Local Government Lawyering: VCPC Guest Discusses the Art of Compromise

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Local Government Lawyering: VCPC Guest Discusses the Art of Compromise

Vanessa Valldejuli shares her experiences in local government as City Attorney for Hampton, VA.

City Attorney for Hampton Vanessa Valldejuli (front) at VCPC in fall 2015. ©Sydney MaHan

City Attorney for Hampton Vanessa Valldejuli (front) at VCPC in fall 2015. ©Sydney MaHan

By Sydney MaHan, Student Correspondent

With over 27 years of experience, Vanessa Valldejuli, a William & Mary law alum, has done everything from working in private practice to local government. As the current City Attorney for Hampton, VA, she advised students of the Virginia Coastal Policy Center (VCPC) during her visit this fall that “Local government attorneys are really the legal counsel for city government.”

She added, “We represent the members or the Board of Supervisors for counties; we represent the City Manager or the Town or County Administrator. We are their law firms, so to speak.”

Valldejuli works on various planning, zoning, and environmental law statutes and regulations. For example, she has helped to establish a civil penalties provision in the Chesapeake Bay Preservation Act.

The Bay Act work highlighted the role of compromise in the legal practice arena. Valldejuli noted that she and colleagues had to do a “lot of wheeling and dealing” to get members of both the House and Senate of Virginia’s General Assembly to support legislation to allow localities to impose civil the penalties for provision.

“I learned the art of the compromise,” says Valldejuli. “You have to learn how to compromise if you’re going to get anything done in the General Assembly.”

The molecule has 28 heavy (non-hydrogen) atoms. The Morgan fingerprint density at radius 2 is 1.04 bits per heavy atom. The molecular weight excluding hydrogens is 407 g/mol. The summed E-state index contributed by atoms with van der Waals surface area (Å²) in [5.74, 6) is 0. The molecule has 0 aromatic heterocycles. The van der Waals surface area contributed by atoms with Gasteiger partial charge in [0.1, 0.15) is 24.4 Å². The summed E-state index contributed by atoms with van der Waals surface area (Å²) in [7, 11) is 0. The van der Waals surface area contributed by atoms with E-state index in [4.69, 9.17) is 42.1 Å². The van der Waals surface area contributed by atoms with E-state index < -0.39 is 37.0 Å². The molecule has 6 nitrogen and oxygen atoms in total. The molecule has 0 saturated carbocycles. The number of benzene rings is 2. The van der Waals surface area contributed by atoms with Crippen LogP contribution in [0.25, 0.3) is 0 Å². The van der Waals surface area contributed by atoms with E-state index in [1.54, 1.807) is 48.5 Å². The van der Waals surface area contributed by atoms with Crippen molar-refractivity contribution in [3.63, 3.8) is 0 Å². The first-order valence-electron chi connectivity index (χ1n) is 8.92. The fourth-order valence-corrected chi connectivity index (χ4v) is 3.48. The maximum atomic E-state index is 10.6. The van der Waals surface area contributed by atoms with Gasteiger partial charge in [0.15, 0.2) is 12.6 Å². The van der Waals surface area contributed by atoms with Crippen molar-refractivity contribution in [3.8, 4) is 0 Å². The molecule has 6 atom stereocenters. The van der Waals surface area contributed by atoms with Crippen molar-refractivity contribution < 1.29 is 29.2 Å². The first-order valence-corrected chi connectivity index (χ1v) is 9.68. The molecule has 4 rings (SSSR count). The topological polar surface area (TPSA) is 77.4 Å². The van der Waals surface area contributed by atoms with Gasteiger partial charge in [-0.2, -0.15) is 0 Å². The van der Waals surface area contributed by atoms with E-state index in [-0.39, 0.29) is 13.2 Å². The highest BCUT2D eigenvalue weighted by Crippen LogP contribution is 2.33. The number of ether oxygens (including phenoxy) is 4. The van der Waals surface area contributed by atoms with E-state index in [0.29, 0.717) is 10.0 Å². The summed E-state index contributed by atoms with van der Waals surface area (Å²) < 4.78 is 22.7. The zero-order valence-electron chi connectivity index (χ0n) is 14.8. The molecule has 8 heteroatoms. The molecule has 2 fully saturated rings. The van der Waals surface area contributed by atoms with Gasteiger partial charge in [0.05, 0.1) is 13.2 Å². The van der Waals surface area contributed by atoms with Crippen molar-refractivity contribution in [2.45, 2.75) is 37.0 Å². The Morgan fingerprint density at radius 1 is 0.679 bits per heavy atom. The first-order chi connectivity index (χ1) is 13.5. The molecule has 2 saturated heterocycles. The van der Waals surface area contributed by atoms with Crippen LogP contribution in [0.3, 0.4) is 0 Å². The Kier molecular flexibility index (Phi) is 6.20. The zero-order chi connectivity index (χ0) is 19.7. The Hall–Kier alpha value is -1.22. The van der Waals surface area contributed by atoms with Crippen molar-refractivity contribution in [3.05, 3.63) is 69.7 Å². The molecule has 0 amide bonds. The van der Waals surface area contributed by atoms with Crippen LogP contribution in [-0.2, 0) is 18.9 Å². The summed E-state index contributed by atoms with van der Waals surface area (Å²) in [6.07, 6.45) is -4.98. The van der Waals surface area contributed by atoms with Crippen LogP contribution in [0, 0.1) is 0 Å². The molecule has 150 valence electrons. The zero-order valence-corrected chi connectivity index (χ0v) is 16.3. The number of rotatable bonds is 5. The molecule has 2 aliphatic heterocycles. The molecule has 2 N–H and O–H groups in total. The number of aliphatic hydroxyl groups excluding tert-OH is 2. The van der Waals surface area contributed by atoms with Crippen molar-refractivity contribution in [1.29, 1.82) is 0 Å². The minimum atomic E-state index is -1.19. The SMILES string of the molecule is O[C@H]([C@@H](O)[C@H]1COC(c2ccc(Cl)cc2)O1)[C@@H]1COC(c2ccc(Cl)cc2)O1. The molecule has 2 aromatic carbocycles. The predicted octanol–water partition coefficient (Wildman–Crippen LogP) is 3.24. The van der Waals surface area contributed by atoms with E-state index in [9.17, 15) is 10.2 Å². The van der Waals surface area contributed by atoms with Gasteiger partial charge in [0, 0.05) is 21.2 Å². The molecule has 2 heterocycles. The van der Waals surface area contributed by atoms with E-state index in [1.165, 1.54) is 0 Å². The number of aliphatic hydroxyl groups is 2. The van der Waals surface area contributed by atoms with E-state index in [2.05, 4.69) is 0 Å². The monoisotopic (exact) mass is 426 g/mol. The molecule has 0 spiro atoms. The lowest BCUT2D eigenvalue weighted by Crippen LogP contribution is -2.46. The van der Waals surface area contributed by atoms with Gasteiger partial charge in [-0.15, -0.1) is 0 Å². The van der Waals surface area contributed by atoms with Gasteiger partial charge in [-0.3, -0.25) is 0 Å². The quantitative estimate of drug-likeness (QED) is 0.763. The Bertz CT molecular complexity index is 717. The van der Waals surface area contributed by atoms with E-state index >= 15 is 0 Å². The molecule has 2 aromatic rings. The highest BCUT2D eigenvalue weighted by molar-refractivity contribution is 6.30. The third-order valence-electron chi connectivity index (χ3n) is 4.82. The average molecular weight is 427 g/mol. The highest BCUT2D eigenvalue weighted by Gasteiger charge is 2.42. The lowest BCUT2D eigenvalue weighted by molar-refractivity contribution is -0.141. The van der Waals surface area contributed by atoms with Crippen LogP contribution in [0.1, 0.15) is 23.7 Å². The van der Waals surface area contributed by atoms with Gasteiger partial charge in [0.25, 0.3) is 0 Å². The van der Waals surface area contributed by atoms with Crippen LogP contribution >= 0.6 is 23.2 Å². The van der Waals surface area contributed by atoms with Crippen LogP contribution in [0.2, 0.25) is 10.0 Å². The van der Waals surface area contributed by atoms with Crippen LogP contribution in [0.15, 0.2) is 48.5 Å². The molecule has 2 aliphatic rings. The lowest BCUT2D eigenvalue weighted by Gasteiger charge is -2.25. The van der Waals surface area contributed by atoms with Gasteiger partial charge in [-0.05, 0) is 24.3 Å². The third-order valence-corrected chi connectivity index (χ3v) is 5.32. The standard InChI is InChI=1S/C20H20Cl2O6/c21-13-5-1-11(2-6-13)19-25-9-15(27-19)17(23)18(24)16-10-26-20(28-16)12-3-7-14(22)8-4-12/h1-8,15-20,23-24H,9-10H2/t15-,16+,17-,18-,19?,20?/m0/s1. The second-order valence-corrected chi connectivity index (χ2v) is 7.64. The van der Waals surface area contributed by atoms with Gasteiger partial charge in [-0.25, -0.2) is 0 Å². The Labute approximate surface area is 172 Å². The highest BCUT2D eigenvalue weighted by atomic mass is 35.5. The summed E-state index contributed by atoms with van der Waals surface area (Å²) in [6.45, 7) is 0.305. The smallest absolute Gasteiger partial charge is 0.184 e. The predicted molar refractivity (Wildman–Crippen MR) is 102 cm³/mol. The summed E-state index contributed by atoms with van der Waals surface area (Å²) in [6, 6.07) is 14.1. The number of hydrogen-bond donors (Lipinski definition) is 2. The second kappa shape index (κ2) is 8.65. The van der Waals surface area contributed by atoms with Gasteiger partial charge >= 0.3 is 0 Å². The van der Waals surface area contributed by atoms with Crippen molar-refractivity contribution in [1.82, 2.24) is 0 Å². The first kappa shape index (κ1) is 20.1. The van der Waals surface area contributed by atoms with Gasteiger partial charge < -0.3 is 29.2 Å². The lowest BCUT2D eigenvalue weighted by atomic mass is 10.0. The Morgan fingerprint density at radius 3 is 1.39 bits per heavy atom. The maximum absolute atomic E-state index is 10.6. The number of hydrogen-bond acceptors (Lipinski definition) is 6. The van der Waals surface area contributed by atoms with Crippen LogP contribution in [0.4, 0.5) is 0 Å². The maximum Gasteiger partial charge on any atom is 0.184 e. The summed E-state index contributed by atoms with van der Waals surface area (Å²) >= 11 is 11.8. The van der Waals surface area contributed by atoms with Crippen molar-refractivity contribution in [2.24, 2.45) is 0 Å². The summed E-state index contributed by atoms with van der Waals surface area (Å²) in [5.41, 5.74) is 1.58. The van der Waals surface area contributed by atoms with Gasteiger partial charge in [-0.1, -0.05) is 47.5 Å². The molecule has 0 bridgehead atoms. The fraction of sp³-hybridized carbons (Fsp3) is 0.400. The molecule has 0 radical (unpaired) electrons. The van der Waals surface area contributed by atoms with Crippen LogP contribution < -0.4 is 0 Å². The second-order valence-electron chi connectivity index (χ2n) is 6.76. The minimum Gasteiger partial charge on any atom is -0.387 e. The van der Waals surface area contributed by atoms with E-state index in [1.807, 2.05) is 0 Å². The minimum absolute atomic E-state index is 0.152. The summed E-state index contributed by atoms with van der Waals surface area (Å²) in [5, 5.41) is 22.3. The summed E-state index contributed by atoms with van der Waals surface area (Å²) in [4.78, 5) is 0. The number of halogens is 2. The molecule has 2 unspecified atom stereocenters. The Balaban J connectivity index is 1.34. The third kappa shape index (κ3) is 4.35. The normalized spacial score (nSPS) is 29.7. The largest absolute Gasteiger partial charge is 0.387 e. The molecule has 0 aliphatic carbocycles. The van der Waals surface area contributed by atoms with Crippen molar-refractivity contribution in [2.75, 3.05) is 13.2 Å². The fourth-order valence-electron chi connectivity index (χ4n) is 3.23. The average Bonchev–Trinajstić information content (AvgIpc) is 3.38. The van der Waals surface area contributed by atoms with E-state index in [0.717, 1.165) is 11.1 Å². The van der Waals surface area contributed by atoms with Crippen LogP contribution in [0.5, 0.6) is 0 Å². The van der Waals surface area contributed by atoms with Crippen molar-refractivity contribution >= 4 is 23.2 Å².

“I love having the opportunity to hear speakers like Ms. Valldejuli describe their roles, and their perspectives,” says VCPC student Sarah Edwards. “The way that she described her role was particularly meaningful to me, because of the passion she portrayed for the people she represents.”

Valldejuli’s presentation also helped Edwards to visualize herself as a future local attorney.

“I value having a close, personal relationship with the cause that I advocate for, so I can easily see myself advocating for a locality and having the same passion that Ms. Valldejuli showed,” Edwards says. “Before her talk, I had not considered a career as a local government attorney, but now I will definitely consider it in my career planning.”

Fellow classmate Michael Killius agrees that learning about the work done on a local level was a positive perspective to have, especially when it comes to seizing opportunities.

“[Valldejuli] was a great perspective to have visit,” says Killius. “I would love to have had more time to pick her brain about what it’s like to interact with state and other localities at the local level.”

Killius adds, “I also think Vanessa has a wonderful story about seizing a passing opportunity to get involved in environmental law while in private practice; this semester I’ve gotten a taste of how steep that learning curve can be.”

An extension partner of Virginia Sea Grant, VCPC at William & Mary Law School provides policy and legal analysis to its partners on coastal resource and community issues in its mission to educate and train the future lawyers and leaders of tomorrow.